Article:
Garage-rock vets Thee Oh Sees journey through some strange, trippy, ceaselessly fun cartoon on their best album to date.
Americana singer-songwriter William Elliott Whitmore returns with that grizzled voice, pairing it with his strongest songs to date.
Saharan guitar-led outfit Group Doueh plugs back in on Zayna Jumma for its finest outing since its 2007 compilation debut.
It’s personal, political, and at times even quite lovely — a struggle through ups and downs where life provides a reason to hold on.
Elbow do not make bad albums; on the contrary they only make very good ones and Build A Rocket Boys! is no exception.
Sonic Youth frontman Thurston Moore delivers a poignant solo album with the help of producer — and rockstar in his own right — Beck.
Bill Callahan returns with his third solo full-length and Apocalypse may well be his finest, most intimate and exploratory outing to date.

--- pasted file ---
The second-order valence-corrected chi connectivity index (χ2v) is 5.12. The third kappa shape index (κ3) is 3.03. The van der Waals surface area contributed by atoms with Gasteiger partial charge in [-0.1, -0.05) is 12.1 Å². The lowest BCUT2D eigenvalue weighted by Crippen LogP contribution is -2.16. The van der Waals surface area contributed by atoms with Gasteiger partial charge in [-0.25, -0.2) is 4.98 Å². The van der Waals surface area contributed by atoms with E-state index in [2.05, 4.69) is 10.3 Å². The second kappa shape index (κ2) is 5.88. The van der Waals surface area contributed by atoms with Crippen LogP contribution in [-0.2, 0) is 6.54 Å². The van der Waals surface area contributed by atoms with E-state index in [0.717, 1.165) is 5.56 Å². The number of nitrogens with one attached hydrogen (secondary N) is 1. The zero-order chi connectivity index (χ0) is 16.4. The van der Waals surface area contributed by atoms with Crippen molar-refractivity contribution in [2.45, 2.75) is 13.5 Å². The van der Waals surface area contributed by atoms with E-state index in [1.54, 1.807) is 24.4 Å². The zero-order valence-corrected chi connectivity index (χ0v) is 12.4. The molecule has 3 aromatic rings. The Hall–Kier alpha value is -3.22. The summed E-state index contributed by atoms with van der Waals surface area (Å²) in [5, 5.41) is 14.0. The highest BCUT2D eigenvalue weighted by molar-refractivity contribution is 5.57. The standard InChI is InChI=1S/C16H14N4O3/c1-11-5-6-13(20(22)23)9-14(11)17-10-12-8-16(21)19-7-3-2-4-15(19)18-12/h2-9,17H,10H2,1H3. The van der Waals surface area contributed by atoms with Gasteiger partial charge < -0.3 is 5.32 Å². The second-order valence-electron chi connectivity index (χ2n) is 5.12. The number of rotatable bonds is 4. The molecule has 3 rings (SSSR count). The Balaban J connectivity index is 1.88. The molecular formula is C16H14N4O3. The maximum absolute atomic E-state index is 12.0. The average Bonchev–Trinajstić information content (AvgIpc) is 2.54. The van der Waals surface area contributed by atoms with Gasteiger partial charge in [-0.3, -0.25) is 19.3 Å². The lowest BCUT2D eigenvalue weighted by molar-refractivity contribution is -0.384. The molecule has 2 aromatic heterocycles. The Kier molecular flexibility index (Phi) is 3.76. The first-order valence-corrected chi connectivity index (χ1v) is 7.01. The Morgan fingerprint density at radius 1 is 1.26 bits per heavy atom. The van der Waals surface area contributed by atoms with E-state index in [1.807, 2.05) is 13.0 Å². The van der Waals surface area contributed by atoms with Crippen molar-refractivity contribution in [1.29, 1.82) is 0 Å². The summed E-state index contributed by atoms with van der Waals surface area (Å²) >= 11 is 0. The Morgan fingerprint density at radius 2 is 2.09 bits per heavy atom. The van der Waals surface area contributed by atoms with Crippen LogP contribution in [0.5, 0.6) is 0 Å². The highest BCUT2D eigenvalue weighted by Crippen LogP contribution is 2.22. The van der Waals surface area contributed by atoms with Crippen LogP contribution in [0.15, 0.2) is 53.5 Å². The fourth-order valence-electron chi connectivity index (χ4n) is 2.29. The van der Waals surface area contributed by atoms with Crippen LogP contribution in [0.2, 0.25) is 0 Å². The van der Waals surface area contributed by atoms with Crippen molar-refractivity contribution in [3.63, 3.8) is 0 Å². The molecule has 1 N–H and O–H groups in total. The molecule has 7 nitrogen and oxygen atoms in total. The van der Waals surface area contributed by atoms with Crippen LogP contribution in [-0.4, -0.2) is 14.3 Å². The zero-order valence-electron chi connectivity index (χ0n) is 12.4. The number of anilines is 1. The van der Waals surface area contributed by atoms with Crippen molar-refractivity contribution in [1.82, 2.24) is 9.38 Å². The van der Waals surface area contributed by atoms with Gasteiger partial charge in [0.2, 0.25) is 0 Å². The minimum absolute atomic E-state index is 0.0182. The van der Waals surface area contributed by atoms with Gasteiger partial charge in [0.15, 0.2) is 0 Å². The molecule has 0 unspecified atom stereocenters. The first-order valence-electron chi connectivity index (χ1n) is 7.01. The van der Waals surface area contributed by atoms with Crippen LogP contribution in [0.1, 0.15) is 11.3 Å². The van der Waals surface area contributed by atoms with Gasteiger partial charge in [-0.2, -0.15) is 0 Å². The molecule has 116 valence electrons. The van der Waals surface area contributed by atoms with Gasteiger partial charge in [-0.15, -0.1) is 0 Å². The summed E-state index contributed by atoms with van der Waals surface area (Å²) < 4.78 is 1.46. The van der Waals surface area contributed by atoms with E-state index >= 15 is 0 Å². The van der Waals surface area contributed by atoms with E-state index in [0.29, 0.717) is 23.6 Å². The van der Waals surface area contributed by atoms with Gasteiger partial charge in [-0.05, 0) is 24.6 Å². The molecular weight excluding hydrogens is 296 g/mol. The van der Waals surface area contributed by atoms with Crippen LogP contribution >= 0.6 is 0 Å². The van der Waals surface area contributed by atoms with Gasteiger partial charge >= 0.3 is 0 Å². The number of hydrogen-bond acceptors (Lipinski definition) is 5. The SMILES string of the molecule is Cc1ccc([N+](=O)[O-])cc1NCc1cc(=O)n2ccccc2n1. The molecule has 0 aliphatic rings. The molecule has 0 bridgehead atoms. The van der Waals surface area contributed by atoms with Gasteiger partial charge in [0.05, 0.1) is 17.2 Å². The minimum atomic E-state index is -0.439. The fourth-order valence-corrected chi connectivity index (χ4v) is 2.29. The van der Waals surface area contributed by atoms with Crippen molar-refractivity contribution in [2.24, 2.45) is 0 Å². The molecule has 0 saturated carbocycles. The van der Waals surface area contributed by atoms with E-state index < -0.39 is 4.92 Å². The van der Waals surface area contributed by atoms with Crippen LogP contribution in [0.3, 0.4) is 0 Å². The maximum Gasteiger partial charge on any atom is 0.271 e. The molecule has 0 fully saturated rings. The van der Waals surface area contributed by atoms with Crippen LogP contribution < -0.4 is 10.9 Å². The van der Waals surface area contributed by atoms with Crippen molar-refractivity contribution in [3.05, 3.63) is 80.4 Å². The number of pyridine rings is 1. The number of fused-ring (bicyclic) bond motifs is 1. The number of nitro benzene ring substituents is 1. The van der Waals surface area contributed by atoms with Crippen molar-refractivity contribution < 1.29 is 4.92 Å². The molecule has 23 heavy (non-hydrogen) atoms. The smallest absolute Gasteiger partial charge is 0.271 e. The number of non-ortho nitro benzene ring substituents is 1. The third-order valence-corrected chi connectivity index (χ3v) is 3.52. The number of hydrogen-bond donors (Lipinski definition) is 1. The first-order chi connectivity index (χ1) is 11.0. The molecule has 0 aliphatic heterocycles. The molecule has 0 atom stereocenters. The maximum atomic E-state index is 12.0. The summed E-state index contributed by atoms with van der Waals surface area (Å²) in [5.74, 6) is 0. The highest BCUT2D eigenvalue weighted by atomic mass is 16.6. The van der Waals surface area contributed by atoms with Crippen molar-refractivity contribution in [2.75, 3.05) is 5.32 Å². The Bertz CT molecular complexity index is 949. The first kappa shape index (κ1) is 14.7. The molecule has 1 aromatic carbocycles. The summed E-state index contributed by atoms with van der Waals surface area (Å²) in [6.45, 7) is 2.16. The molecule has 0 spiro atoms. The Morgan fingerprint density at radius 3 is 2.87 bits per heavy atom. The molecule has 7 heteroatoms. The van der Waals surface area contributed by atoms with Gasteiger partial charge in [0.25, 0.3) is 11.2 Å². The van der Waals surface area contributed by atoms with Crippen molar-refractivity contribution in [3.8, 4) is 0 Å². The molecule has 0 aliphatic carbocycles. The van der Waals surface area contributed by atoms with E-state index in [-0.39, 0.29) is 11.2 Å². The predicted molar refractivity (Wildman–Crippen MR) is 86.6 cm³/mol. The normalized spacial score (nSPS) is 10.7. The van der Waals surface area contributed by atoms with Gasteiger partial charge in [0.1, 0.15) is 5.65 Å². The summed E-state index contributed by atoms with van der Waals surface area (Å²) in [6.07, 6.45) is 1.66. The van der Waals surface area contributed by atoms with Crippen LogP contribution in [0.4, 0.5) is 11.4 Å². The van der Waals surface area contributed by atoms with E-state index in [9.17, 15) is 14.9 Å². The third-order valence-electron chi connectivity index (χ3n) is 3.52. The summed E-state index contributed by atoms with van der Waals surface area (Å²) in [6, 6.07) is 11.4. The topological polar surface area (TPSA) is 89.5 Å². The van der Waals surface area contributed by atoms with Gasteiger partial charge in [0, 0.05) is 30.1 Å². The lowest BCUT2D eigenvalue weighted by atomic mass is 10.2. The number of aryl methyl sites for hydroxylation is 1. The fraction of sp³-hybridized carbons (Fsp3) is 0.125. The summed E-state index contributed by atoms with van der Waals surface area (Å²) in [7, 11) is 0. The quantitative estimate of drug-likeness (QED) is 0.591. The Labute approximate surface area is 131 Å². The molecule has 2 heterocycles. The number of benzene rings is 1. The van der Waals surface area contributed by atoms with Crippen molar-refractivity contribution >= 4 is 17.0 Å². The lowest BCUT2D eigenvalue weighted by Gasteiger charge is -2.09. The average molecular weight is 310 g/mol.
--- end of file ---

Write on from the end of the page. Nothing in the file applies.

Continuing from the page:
The Beastie Boys are back with their first full-length since 2007′s The Mix-Up and they certainly still have the goods to captivate.
Fleet Foxes indulge in their ambitions on Helplessness Blues and deliver another rich album which proves their debut was no fluke.
Drone duo Higuma releases its most cohesive and compelling effort to date by tracing the grandeur of the sun’s daily movements.
Merrill Garbus aka tUnE-yArDs moves out of the basement and emerges with a brief but positively stellar second album.
Noah Lennox returns with his highly anticipated follow-up to 2007′s Person Pitch and delivers the goods via understated bedroom pop.
Hawaiian songstress Mailani puts forth another strong collection of world music reconciling her roots and mainstream currents.
Mixtape of the year? Fashawn has released a stellar collection here which should appeal to a wide-ranging scope of listeners.
There’s little doubt, Several Shades Of Why is another charmingly modest and effective acoustic addition to J Mascis’ solo discography.